At the beginning of the script, you mention that all parts can be played by trans and genderqueer people. I take it you put that right up front to keep that prominent in any potential director’s mind?
I wrote these characters so that trans and genderqueer people could play them, so that trans and genderqueer people can imagine themselves in these roles. A director grasping that point was a secondary, but still important, consideration.
For the record, it was not a Herculean task to make these roles inclusive of trans and genderqueer people. It wasn’t even difficult. So anyone claiming that it’s oh so hard to write roles for trans and genderqueer people is making excuses.
In your scene descriptions, you cast we the audience as part of the crowd on the street, or neighbors across the street, etc. We are participants in the world of the play. Is there a nonstandard way you visualize producing this play? Would you prefer to produce it in, say, a large room rather than the standard stage which separates audience from the cast? What inspired you to do this?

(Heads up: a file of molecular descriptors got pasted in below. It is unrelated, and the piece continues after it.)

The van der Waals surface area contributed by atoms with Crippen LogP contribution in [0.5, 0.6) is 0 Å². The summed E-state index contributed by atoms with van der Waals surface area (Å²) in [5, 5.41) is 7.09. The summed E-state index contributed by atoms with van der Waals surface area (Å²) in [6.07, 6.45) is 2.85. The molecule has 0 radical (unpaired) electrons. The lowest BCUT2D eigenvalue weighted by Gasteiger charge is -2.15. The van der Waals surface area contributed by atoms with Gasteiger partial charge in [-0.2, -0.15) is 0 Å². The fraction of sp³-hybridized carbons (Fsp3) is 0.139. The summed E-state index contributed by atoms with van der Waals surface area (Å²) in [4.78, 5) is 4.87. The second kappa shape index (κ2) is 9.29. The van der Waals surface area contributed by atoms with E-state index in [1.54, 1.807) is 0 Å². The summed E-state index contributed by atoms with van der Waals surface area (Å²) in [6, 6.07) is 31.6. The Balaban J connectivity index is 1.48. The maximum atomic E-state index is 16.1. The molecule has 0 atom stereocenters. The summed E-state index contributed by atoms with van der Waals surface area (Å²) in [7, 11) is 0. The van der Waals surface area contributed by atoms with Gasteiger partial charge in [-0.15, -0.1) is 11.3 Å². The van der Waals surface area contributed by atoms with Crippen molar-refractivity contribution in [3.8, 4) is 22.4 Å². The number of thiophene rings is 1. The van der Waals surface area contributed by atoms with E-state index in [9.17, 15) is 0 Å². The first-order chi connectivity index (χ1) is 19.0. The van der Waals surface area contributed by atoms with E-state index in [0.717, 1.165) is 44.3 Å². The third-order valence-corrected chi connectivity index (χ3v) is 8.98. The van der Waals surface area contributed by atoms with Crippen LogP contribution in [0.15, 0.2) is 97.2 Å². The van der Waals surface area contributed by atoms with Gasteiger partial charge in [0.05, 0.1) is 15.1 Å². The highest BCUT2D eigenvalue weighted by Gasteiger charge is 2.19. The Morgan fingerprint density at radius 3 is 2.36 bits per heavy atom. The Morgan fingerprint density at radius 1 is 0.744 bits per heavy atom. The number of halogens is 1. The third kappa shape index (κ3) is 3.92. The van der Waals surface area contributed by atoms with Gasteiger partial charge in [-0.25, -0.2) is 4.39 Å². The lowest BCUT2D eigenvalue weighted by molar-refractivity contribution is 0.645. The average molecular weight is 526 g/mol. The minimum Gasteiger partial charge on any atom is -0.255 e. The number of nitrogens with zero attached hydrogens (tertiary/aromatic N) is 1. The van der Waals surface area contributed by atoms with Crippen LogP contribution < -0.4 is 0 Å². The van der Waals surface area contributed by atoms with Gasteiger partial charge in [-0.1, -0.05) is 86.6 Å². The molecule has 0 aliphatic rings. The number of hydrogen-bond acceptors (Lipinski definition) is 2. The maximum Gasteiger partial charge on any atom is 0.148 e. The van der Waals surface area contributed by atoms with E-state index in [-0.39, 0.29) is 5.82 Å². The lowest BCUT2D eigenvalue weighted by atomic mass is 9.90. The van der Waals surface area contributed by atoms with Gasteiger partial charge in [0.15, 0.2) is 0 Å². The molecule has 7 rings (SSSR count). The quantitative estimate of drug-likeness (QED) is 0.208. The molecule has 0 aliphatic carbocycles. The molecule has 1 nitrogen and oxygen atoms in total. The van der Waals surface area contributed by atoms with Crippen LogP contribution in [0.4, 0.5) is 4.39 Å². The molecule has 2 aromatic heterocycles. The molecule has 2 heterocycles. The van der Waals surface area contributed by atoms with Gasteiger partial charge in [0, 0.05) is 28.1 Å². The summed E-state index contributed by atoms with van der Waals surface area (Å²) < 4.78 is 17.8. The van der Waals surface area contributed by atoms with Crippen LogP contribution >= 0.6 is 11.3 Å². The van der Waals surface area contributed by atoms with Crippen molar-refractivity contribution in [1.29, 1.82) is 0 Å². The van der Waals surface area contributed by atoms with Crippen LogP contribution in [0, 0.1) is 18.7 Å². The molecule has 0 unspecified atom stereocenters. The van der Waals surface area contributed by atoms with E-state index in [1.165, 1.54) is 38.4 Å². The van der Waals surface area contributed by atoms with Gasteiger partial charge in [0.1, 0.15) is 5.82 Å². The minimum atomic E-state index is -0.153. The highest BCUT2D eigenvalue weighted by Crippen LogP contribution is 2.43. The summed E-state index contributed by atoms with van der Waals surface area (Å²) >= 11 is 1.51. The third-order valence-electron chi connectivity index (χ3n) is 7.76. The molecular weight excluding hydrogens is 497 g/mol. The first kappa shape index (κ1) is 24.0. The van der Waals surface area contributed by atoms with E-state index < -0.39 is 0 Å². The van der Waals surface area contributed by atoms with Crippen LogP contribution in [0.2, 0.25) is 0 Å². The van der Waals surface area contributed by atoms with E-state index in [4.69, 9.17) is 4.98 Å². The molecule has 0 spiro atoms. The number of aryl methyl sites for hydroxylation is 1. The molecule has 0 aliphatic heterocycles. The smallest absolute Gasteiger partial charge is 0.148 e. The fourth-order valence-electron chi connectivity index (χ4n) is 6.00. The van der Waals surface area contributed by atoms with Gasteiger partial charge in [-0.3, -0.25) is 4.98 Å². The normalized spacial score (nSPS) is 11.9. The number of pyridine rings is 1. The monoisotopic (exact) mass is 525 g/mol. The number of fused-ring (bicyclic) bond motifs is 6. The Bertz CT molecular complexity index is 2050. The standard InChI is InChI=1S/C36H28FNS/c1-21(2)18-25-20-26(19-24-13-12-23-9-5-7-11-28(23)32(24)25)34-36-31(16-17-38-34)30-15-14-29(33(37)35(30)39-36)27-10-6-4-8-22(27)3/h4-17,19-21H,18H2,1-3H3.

I don’t see it working well with a proscenium stage. I’d prefer something a lot more porous that combines the art with, say, commerce. A black box theatre can do that, but I would honestly prefer to stage this play outdoors in the midst of some arts and crafts fair or something.
Natural elements play a key role in some scenes. How do you visualize presenting those in your play, especially if you are in an outdoor venue? Would you use props, rely on dialog, or some combination of both?
There are ways to do it, but that’s the director’s job. It won’t work the same way it does in film, where the camera tells you everything. On stage, you’d have to use your imagination more actively.